Open door policy turns into lifelong friendships

Housing 140 racers and navigators, their families, and spectators is a large feat for a community of 600 with two small motels. The first year R.T. came to Arnold, he stayed in a race car trailer behind the community center. As the event quickly grew, it became obvious that something needed to be done about lodging, so local residents opened their homes to people like R.T.—people from another state they’d never met—offering them a place to stay for a week.

SORC - photo by Garald Horst, Photon Freeze Photography
SORC – photo by Garald Horst, Photon Freeze Photography

In return, those local residents gained something more valuable than they were offering their guests—friendships.

Sue Beshaler, a lifelong Arnold resident, is one of those kind homeowners who opened up her home to strangers. But they are strangers no more. Mike and Lauren Holoubek from Baltimore, MD, stay with Sue every year during SORC, and Sue looks forward to their arrival.

“I get more out of hosting than my guests do,” Sue said. “I get to be part of the celebration and a part of their lives. It’s very rewarding, and I believe most everybody would tell you that.”

About half of the SORC participants are housed in Arnold, with others staying in hotels in nearby communities including Callaway, Broken Bow, Gothenburg and North Platte.

A week-long celebration…and a race

A celebration is an accurate way to describe what happens in Arnold the week leading up to the big race day. SORC is not just a one-day event; it has become a week-long celebration with activities going on every day.

“Cars begin arriving early in the week to refresh themselves with the course, do any final tuning on their car and reconnect with friends,” said Joe Shown, who not only brought SORC to Arnold, but also participates as a driver with his 2011 Corvette ZR1.

“You’ll see everything from new and old Corvettes to retired NASCAR bodies, from Detomaso Panteras to Dodge Vipers, and maybe even a Porsche or a Lamborghini,” Joe said.

The streets of Arnold are filled with colorful, shiny race cars the entire week. Driver and navigator meetings begin on Wednesday, as well as tech inspections and registration.

Race cars must also have numbers applied to their cars. The students from Arnold’s student-run graphics business, School House Graphic Products, create, print and apply all the numbers to the cars.

SORC - photo by Garald Horst, Photon Freeze Photography
SORC – photo by Garald Horst, Photon Freeze Photography

Other activities for the week include a half-mile and one-mile shootout, which was the first event of its kind in the country, according to an article in “Automotive Magazine” about five years ago. Top speed in the one-mile shootout to date is 232 mph.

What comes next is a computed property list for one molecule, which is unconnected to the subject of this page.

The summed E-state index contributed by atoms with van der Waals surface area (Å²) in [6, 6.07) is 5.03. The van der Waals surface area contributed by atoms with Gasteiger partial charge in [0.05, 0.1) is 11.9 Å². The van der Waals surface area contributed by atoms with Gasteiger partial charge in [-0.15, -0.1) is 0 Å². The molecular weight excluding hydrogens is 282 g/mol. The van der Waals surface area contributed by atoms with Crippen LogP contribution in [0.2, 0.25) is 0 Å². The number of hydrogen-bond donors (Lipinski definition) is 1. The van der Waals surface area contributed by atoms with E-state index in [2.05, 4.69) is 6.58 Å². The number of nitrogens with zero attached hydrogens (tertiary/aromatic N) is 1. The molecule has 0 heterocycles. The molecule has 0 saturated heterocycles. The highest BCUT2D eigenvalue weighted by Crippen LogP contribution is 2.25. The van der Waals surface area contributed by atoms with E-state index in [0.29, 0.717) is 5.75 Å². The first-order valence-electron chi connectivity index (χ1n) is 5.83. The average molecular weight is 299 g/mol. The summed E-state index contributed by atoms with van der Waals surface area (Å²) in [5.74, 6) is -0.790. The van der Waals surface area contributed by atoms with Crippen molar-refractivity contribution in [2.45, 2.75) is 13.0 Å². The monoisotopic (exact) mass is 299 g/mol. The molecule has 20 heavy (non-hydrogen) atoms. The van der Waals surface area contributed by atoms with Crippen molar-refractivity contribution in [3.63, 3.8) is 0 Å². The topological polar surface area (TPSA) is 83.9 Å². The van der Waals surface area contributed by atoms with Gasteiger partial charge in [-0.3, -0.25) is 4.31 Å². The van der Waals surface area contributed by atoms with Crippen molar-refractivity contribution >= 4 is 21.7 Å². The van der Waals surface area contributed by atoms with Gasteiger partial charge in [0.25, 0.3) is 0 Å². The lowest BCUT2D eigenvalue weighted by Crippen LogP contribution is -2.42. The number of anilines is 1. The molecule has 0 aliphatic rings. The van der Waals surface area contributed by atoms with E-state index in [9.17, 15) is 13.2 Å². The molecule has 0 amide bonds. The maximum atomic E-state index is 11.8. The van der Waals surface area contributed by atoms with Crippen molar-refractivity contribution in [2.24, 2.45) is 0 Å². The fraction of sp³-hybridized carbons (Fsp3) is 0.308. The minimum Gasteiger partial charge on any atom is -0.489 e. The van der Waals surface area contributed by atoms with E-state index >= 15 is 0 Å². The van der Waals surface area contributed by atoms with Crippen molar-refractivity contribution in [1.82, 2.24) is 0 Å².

Crowd favorites are the car parade, car show and burnout contest. Spectators love the opportunity to view the race cars up close and speak with the owners.

Saturday is race day, and results are announced at a community barbecue in the park. Everyone’s ready to celebrate a successful week that evening at the street dance with live band.

Loup 2 Loup open road race

A few years ago, a second optional open road race was added to the week’s schedule on Thursday—the Loup 2 Loup challenge. Held on the highway between Halsey and Purdum, the Loup 2 Loup now includes 95 cars in its lineup.

They get by with a little help from their friends—about 300 of them

It takes dedication from the entire community—along with many good friends from nearby communities—to pull off such a sizable event each year. Nearly 300 volunteers are credited with its success, from safety crews, course workers, timers, tech inspectors, race directors, announcers, registration and housing coordinators and more.

SORC - photo by Garald Horst, Photon Freeze Photography
SORC – photo by Garald Horst, Photon Freeze Photography

Join the fun this August

August 9-12, 2017, marks the date of the 17th annual Sandhills Open Road Challenge in Arnold. Mark your calendar now for this dazzling event and plan to attend. Even if you’re not a car enthusiast, the atmosphere is worth the visit.

Visit www.sorcrace.com for more information.

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Garald Horst, Photon Freeze Photography, is also one of Nebraska Rural Living’s featured artists. See more of his work on his artist profile page.


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Kristi Dvorak

Kristi Dvorak is a freelance virtual assistant, writer, and website creator from Arnold, Nebraska. A cheerleader for rural Nebraska communities, Kristi enjoys living the small-town life while working from home to support businesses in Nebraska and across the country. In her “spare” time, Kristi can be found cheering on her daughter in her many activities, reading, running, scooping horse poop, loving on kitties and dogs, enjoying all things Disney and Apple, sitting in the sunshine, and taking in the peacefulness of the pasture.